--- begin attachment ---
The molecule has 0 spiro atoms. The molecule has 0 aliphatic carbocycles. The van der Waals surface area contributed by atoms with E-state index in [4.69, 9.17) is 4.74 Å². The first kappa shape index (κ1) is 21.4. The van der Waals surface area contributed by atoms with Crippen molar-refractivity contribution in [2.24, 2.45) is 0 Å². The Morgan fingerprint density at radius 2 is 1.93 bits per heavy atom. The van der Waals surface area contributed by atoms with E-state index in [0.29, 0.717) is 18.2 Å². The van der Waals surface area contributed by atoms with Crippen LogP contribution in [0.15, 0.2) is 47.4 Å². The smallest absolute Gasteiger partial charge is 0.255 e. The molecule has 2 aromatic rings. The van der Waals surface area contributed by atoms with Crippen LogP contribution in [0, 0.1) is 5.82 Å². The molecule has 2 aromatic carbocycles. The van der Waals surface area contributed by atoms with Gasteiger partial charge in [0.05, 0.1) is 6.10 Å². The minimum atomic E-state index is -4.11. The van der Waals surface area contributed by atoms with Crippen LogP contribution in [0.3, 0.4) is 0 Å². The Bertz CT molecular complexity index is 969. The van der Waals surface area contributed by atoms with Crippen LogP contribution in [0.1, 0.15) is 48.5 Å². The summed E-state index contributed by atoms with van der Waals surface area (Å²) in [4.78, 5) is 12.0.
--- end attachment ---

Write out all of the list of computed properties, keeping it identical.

The molecule has 0 spiro atoms. The molecule has 0 aliphatic carbocycles. The van der Waals surface area contributed by atoms with E-state index in [4.69, 9.17) is 4.74 Å². The first kappa shape index (κ1) is 21.4. The van der Waals surface area contributed by atoms with Crippen molar-refractivity contribution in [2.24, 2.45) is 0 Å². The Morgan fingerprint density at radius 2 is 1.93 bits per heavy atom. The van der Waals surface area contributed by atoms with E-state index in [0.29, 0.717) is 18.2 Å². The van der Waals surface area contributed by atoms with Crippen LogP contribution in [0.15, 0.2) is 47.4 Å². The smallest absolute Gasteiger partial charge is 0.255 e. The molecule has 2 aromatic rings. The van der Waals surface area contributed by atoms with Crippen LogP contribution in [0, 0.1) is 5.82 Å². The molecule has 2 aromatic carbocycles. The van der Waals surface area contributed by atoms with Gasteiger partial charge in [0.05, 0.1) is 6.10 Å². The minimum atomic E-state index is -4.11. The van der Waals surface area contributed by atoms with Crippen LogP contribution in [0.3, 0.4) is 0 Å². The Bertz CT molecular complexity index is 969. The van der Waals surface area contributed by atoms with Crippen LogP contribution in [0.1, 0.15) is 48.5 Å². The summed E-state index contributed by atoms with van der Waals surface area (Å²) in [4.78, 5) is 12.0.